Andrey Panteleyev, Ph.D.
Vice Chair, Division of Molecular Biology, NBICS Centre-Kurchatov Institute, Moscow, Russia
The system of PAS proteins (HIF and AhR) as an interface between environment and skin homeostasis
Regulation of normal skin functions as well as etiology of many skin diseases are both tightly linked to the environmental impact. Nevertheless, molecular aspects of skin-environment communication and mechanisms coordinating skin response to a plurality of environmental stressors remain poorly understood.
Our studies along with the work of other groups have identified the family of PAS dimeric transcription factors as an essential sensory and regulatory component of communication between skin and the environment. This protein family comprises a number of hypoxia-induced factors (HIF-alpha proteins), aryl hydrocarbon receptor (AhR), AhR nuclear translocator (ARNT), and several proteins implicated in control of rhythmic processes (Clock, Period, and Bmal proteins). Together, various PAS proteins (and first of all ARNT – as the central dimerization partner in the family) control such pivotal aspects of cell physiology as drug/xenobiotic metabolism, hypoxic and UV light response, ROS activity, pathogen defense, overall energy balance and breathing pathways.
In his presentation Dr. Panteleyev will focus on the role of ARNT activity and local hypoxia in control of keratinocyte differentiation and cornification. His recent work revealed that ARNT negatively regulates expression of late differentiation genes through modulation of amphiregulin expression and downstream alterations in activity of EGFR pathway. All these effects are highly dependent on epigenetic mechanisms such as histone deacetylation. Characterisation of hypoxia as a key microenvironmental factor in the skin and the role of HIF pathway in control of dermal vasculature and epidermal functions is another major focus of Dr. Panteleyev’s presentation.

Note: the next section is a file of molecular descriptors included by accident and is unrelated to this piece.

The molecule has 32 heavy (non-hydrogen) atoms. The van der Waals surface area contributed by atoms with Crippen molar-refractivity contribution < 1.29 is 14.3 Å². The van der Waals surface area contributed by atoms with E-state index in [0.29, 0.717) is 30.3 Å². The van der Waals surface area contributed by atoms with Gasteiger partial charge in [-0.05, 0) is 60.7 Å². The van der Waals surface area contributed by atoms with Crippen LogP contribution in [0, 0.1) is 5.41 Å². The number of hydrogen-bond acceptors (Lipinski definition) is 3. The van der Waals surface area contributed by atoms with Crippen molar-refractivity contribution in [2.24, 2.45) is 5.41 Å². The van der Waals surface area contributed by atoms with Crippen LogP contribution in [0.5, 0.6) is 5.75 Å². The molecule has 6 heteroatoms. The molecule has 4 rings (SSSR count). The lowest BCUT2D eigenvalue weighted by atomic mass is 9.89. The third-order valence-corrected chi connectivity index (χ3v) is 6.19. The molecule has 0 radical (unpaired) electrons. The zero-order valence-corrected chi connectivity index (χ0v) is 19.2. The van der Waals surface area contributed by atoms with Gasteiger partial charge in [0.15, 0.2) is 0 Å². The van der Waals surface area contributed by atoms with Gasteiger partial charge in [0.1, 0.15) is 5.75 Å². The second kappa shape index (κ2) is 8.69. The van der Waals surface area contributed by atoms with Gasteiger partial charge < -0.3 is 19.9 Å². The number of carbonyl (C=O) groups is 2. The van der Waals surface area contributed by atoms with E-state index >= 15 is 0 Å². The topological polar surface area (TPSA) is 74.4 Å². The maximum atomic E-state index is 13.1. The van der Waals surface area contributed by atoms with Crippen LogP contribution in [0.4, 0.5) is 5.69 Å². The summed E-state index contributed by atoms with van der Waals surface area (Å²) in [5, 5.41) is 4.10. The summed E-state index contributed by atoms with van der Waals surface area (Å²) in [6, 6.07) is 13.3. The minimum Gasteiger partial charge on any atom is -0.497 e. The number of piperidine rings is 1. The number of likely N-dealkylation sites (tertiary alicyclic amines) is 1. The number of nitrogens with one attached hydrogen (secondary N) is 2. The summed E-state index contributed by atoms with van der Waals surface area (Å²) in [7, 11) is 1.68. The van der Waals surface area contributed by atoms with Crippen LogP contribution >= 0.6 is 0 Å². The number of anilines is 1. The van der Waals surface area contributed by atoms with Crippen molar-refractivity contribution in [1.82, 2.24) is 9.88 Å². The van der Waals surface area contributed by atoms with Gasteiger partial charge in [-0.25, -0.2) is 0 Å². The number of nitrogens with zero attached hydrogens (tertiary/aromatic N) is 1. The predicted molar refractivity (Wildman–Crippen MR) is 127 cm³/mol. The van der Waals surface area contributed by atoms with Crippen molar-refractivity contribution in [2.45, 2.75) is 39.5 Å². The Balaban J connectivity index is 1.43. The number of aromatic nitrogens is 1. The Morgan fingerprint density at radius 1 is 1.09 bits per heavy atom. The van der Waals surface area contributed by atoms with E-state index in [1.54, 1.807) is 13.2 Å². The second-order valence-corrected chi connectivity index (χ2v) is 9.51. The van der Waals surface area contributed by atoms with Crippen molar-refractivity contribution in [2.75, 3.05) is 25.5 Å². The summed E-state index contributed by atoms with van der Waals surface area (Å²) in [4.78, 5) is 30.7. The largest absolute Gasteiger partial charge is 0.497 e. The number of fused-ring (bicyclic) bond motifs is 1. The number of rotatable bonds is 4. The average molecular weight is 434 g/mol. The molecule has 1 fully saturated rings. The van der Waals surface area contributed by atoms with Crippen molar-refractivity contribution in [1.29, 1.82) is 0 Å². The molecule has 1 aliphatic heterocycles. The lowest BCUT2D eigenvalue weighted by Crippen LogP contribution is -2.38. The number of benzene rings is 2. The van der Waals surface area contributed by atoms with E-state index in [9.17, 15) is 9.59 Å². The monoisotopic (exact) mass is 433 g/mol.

In general, the studies of Dr. Panteleyev’s laboratory provide an insight into the PAS-dependent maintenance of skin homeostasis and point to the potential role of these proteins in pathogenesis of environmentally-modulated skin diseases such as barrier defects, desquamation abnormalities, psoriasis, etc.
Srisairam Achuthan, Ph.D.
Senior Scientific Programmer, Research Informatics Division, Department of Information Sciences, City of Hope, CA, USA
Applying Machine learning for Automated Identification of Patient Cohorts
Srisairam Achuthan, Mike Chang, Ajay Shah, Joyce Niland
Patient cohorts for a clinical study are typically identified based on specific selection criteria. In most cases considerable time and effort are spent in finding the most relevant criteria that could potentially lead to a successful study. For complex diseases, this process can be more difficult and error prone since relevant features may not be easily identifiable. Additionally, the information captured in clinical notes is in non-coded text format. Our goal is to discover patterns within the coded and non-coded fields and thereby reveal complex relationships between clinical characteristics across different patients that would be difficult to accomplish manually. Towards this, we have applied machine learning techniques such as artificial neural networks and decision trees to determine patients sharing similar characteristics from available medical records. For this proof of concept study, we used coded and non-coded (i.e., clinical notes) patient data from a clinical database. Coded clinical information such as diagnoses, labs, medications and demographics recorded within the database were pooled together with non-coded information from clinical notes including, smoking status, life style (active / inactive) status derived from clinical notes. The non-coded textual information was identified and interpreted using a Natural Language Processing (NLP) tool I2E from Linguamatics.